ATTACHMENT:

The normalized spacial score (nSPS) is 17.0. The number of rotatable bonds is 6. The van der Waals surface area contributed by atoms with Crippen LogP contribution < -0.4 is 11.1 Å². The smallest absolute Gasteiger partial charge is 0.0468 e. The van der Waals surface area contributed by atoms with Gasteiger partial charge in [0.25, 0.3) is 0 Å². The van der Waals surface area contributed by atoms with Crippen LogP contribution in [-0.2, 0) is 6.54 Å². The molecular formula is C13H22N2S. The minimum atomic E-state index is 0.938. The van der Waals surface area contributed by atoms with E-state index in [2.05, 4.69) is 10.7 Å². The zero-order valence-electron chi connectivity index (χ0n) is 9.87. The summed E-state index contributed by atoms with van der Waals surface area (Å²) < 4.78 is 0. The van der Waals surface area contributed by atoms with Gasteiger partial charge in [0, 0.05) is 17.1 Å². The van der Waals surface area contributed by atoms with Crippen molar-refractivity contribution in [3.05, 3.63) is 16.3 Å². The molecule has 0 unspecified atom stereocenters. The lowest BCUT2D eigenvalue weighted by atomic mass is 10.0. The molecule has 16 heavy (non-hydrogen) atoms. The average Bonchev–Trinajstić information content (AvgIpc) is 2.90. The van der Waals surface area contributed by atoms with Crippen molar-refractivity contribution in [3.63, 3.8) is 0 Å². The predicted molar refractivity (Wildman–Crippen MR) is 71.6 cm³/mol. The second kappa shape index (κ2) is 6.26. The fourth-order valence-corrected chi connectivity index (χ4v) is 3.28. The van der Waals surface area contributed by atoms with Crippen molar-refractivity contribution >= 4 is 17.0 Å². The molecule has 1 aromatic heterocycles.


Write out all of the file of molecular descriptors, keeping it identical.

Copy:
The normalized spacial score (nSPS) is 17.0. The number of rotatable bonds is 6. The van der Waals surface area contributed by atoms with Crippen LogP contribution < -0.4 is 11.1 Å². The smallest absolute Gasteiger partial charge is 0.0468 e. The van der Waals surface area contributed by atoms with Gasteiger partial charge in [0.25, 0.3) is 0 Å². The van der Waals surface area contributed by atoms with Crippen LogP contribution in [-0.2, 0) is 6.54 Å². The molecular formula is C13H22N2S. The minimum atomic E-state index is 0.938. The van der Waals surface area contributed by atoms with E-state index in [2.05, 4.69) is 10.7 Å². The zero-order valence-electron chi connectivity index (χ0n) is 9.87. The summed E-state index contributed by atoms with van der Waals surface area (Å²) < 4.78 is 0. The van der Waals surface area contributed by atoms with Gasteiger partial charge in [0, 0.05) is 17.1 Å². The van der Waals surface area contributed by atoms with Crippen molar-refractivity contribution in [3.05, 3.63) is 16.3 Å². The molecule has 0 unspecified atom stereocenters. The lowest BCUT2D eigenvalue weighted by atomic mass is 10.0. The molecule has 16 heavy (non-hydrogen) atoms. The average Bonchev–Trinajstić information content (AvgIpc) is 2.90. The van der Waals surface area contributed by atoms with Crippen molar-refractivity contribution in [3.63, 3.8) is 0 Å². The predicted molar refractivity (Wildman–Crippen MR) is 71.6 cm³/mol. The second kappa shape index (κ2) is 6.26. The fourth-order valence-corrected chi connectivity index (χ4v) is 3.28. The van der Waals surface area contributed by atoms with Crippen molar-refractivity contribution >= 4 is 17.0 Å². The molecule has 1 aromatic heterocycles.